A former castle town that is now the largest city in the San’in region. An attractive city known for its historic houses and abundant cultural assets.
Tottori City, with a population of approximately 200,000, is situated in the eastern part of Tottori Prefecture and the northeastern part of the Chugoku region. It is the prefecture capital and the largest city in the San’in region. It was one of the greatest castle towns during the Edo Period, and the remnants of its former glory are found in the ruins of Tottori Castle (now known as Kyusho Park), as well as the old samurai residences dispersed throughout the city. Tottori Castle was a battlefield in the Sengoku Period (Warring States Period), but is now a beautiful and relaxing place filled with lovely cherry blossoms in spring.
Among the many sightseeing spots in the city, the Tottori Sand Dunes are the most famous, and are located only about 20 minutes away from JR Tottori Station by bus. Also, as you stroll around the city, you can see many historical sites, as well as old streets and houses with a traditional atmosphere. The only gate of a samurai residence that remains in the city was built in what is called the ‘iri-omoya-zukuri’ style, standing majestically with its hip and gable roof covered with fired clay tiles. Jinpukaku Guest House, modeled on the French Renaissance style of architecture, is an outstanding example of “Meiji Era Western” architecture. It is a historic building well known as the place where the Emperor Taisho stayed when he visited the city as the crown prince. Turning down an alley from the main street, you can view old houses and streets aligned in orderly patterns that were peculiar to a castle town. It is a 10-minute walk from JR Tottori Station to Tottori Onsen, where inns and public bathhouses line the streets, quite a rarity, considering that even in Japan hot springs in the city are quite uncommon.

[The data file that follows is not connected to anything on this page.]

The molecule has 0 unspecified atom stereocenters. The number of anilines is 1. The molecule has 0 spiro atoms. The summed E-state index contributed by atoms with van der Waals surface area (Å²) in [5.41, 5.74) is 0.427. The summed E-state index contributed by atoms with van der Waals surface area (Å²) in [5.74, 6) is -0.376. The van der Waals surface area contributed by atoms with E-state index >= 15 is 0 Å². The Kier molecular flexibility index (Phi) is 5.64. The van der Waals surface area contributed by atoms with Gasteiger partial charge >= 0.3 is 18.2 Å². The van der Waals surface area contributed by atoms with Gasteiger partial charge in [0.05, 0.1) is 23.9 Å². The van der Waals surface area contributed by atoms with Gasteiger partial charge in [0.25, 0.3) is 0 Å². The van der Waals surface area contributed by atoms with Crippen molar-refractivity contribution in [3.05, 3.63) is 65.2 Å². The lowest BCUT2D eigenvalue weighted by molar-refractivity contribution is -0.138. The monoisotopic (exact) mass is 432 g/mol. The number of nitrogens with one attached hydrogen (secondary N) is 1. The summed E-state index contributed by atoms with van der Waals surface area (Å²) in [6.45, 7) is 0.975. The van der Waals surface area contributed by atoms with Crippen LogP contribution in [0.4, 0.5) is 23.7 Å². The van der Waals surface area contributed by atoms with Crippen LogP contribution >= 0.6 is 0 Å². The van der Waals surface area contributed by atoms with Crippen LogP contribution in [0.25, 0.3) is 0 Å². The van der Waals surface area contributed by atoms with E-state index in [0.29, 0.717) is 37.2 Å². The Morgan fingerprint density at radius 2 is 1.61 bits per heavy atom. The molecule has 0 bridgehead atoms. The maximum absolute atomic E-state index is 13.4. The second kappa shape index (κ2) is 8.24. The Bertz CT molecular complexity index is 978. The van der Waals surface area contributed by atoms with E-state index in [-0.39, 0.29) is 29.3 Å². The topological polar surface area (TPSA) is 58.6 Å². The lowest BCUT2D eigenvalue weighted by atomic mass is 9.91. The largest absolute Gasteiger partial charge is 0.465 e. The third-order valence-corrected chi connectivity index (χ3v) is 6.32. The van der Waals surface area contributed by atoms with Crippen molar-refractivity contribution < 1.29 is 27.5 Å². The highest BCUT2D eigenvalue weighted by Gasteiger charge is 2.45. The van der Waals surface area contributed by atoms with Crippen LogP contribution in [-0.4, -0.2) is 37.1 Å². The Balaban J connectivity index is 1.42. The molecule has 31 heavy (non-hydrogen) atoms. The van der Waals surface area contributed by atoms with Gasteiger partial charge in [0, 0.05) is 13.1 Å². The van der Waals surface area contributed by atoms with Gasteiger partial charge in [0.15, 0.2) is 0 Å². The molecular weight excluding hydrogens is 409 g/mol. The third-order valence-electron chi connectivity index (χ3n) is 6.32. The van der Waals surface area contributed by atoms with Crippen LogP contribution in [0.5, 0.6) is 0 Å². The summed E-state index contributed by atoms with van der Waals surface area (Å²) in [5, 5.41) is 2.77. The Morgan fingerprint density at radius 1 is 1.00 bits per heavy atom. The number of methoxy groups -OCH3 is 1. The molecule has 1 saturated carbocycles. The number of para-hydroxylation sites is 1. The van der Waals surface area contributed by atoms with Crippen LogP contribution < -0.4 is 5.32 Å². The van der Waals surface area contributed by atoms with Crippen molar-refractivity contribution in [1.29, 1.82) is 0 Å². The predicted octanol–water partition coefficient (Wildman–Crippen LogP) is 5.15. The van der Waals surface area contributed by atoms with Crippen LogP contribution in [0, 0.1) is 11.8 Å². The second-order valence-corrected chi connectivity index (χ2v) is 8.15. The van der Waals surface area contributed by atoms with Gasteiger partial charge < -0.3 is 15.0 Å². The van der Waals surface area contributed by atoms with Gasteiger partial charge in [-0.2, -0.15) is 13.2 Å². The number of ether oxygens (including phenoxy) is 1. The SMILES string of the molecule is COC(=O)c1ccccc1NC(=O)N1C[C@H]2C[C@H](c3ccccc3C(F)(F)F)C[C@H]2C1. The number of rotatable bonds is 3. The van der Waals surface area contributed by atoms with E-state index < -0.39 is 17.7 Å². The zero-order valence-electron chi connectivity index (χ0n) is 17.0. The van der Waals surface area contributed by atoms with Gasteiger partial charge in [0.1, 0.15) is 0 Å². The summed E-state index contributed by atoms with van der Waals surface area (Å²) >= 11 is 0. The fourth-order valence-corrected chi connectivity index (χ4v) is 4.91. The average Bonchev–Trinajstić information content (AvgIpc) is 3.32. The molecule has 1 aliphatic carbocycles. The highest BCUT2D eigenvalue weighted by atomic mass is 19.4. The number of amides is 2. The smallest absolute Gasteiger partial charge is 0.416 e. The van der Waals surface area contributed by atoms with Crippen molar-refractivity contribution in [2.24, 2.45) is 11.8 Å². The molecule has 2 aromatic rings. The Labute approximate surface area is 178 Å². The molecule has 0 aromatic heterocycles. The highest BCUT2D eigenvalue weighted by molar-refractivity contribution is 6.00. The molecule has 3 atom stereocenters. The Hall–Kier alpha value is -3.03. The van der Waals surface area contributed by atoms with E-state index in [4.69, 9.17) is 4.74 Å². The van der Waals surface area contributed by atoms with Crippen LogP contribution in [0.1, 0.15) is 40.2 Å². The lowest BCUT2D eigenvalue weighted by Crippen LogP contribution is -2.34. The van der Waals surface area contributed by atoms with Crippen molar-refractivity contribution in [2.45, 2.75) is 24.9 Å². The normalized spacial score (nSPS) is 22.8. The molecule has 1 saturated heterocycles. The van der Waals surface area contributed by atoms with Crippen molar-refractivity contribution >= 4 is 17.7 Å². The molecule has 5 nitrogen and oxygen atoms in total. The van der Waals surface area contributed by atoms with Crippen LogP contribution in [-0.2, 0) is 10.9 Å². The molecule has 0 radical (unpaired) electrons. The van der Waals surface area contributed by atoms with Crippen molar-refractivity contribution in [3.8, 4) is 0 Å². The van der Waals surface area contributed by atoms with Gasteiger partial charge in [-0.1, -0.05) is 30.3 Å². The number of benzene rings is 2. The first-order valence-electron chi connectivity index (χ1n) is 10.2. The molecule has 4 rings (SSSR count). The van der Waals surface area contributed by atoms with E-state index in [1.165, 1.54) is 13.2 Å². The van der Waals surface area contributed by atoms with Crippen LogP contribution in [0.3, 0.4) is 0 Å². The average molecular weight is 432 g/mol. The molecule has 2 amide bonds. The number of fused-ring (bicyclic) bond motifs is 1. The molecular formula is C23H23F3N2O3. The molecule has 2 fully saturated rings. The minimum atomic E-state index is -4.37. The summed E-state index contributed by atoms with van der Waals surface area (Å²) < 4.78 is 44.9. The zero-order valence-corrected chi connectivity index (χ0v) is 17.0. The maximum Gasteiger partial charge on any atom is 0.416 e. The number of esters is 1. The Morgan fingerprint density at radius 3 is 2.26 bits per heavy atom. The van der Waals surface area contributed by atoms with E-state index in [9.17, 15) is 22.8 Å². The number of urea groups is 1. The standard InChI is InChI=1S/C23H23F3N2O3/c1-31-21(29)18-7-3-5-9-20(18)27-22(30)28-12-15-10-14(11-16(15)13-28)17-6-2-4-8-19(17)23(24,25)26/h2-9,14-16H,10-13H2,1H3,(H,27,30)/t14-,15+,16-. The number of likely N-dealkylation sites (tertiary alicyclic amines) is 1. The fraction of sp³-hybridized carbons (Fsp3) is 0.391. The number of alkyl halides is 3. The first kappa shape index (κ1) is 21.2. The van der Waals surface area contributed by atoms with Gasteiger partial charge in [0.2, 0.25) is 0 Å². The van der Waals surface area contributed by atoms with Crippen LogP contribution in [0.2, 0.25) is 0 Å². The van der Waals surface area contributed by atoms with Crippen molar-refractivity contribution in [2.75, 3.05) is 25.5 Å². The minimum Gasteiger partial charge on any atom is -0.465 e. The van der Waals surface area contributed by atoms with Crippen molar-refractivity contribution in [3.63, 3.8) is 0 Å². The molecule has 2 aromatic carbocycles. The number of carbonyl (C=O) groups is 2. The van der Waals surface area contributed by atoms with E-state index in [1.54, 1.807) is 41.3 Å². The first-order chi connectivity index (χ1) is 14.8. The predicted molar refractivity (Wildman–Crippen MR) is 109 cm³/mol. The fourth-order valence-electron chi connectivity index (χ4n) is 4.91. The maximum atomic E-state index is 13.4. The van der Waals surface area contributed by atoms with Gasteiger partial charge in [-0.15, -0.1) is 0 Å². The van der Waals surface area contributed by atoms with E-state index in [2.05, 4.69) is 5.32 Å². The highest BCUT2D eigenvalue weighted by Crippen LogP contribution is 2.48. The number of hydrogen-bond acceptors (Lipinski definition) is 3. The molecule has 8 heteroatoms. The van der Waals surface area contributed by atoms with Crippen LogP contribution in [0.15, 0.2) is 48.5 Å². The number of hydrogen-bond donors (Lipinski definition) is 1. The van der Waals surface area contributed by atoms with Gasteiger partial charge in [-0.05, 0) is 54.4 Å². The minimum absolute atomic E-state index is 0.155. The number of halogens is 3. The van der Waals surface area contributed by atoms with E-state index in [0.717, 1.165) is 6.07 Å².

In Tottori City magnificent nature and culture coexist in harmony. The Tottori Folk Craft Museum features a collection of local folk crafts, and also displays folk crafts from other parts of Japan, as well as from around the world. The Watanabe Art Museum has a collection of some 15,000 objects, including antiques from all over the world, and historical tools and implements used in everyday life. The Uradome Coast is definitely also worth seeing. It is located in Iwami-cho to the east of Tottori City and, along with the Tottori Sand Dunes, is part of the San’in Kaigan National Park. Cruise tours along the saw-toothed coastline and around the numerous islands offer impressive views, including that of the landscape at sunset.